RF (Recency Frequency) analysis is only one form of behavioural targeting (BT). Let’s complete our review of online targeting options by looking at some others. On-site BT is one of the big opportunities afforded by online publishing. BT is all about users’ context. It involves assessing customers past actions in following links, reading or interacting with content and then follows up on these with a more relevant message based on their likely propensity to respond based on a previous action.
For publishers, BT is perhaps best known as a service that can be offered to advertisers to increase the frequency their ads are served. Revenue Sciences works with many UK-based online newspaper sites to serve ads based on pages and sections visitors have visited or searches they have performed. For example, BT enables relevant car-related ads to be served to a visitor who has shown intent about a car purchase through visiting the motor section repeatedly, even if they are browsing other sites or sections of the same site.
The concept of behavioural targeting can also be used by site owners for segmentation. This is again based on the categories of pages visited or alternatively how visitors are referred to the site. Within web analytics systems like Google Analytics, filters can be applied so that reports show how particular types of visitors behave. Questions you can ask to gain a deeper understanding of your site audience include content preferences for different situations such as:
* When visitors arrive using a brand search or direct through entering the URL
* First time visitors against returning visitors
* Visitors who access the blog or community section of a site
* Visitors who visit a subscription confirmation page
Through analysing filtered page popularity and customer journeys, insights can be used to change promotions and messages. If we find that visitors to the subscription confirmation page visit a particular type of content, then we can make this type of content more prominent within the user journey.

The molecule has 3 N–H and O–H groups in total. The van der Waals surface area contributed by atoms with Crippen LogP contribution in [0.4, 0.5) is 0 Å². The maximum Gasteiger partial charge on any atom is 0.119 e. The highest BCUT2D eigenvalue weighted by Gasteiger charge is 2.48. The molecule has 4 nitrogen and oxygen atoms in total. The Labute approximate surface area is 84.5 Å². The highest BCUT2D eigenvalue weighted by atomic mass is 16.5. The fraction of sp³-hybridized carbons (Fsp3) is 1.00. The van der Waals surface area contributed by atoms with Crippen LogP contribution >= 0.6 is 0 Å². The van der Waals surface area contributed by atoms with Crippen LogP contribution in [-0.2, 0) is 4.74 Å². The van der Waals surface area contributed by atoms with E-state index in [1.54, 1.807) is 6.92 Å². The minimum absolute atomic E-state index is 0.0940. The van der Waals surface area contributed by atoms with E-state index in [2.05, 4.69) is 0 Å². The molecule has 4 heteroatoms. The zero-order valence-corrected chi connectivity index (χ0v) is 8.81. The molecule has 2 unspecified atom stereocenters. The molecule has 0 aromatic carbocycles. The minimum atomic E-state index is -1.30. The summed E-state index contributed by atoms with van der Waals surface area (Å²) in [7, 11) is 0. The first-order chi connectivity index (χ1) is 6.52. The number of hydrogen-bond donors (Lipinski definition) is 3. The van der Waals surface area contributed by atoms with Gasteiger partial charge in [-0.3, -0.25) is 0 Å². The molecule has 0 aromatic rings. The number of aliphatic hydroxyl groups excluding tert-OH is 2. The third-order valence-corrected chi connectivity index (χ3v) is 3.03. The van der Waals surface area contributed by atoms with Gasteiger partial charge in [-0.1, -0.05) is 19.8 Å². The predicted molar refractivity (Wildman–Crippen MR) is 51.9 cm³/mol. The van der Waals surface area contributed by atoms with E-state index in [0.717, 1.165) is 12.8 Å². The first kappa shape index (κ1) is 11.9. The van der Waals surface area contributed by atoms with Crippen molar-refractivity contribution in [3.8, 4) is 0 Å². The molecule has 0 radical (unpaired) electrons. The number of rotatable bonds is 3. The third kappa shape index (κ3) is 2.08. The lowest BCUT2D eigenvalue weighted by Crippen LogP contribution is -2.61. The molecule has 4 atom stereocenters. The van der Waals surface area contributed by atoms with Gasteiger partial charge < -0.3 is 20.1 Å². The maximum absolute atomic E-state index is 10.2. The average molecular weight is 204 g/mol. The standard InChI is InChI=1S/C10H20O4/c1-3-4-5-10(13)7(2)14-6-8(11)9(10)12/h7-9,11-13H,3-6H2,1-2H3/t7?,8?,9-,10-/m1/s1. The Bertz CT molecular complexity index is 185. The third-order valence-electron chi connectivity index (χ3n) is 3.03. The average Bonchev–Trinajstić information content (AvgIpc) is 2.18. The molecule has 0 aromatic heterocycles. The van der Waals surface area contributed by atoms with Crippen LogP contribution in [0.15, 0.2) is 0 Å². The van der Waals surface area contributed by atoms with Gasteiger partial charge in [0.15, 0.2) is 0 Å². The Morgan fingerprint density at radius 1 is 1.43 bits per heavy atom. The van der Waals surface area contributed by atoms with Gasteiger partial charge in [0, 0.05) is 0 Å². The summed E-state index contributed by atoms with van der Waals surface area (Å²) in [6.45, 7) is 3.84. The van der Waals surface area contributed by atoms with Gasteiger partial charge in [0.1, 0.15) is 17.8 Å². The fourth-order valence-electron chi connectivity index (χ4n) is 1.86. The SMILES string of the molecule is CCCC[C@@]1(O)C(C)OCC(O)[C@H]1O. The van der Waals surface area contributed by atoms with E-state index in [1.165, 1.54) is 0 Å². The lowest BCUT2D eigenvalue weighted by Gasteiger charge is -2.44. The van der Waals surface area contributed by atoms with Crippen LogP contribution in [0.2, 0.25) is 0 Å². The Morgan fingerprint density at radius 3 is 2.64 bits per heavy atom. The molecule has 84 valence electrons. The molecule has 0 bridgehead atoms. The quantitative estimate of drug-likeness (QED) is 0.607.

How do you assess message relevance?
Once different online audience segments have been identified using the techniques mentioned in this article, you will no doubt want to deliver relevant messages to them. But what is relevant for your segments? You may have a hunch based on experience, but what matters is how the audience responds ‘en masse’. This is where A/B and multivariate testing can be highly beneficial. A/B testing refers to testing two different versions of a page or a page element such as a heading, image or button to understand how well it resonates with an audience. The alternatives are served to visitors to the page either randomly split between all audience members or targeting particular segments, such as first time visitors. This helps site owners work out the best message for their audience – for example, which form of words and supporting images encourages sign-up? Skype used A/B testing to evaluate the main topbar navigation of their site. By changing the scent trails navigation labels from ‘Call Phones’ to ‘Skype Credit’ and ‘Shop’ to ‘Accessories’, they increased revenue per visit by 18.75%!
Multivariate testing is more advanced since it enables simultaneous testing pages for all combinations and variations of page elements that are being tested. This enables selection of the most effective combination of design elements to achieve the desired goal.
Bringing it all together in a persona
When you have reviewed all your segmentation options, why not summarise the main customer types through a web design persona? Creating personas of site visitors is a powerful technique for helping increase the usability and customer centricity of a website. Personas are essentially a ‘thumbnail’ description of a type of person. They have been used for a long time in research for segmentation and advertising, but since the mid-1990s have proved effective for improving website design. Effective publisher personas, based around any of the targeting criteria I have discussed in this article, the type of content consumed by different segments and the situations that typically drive site visits, work particularly well.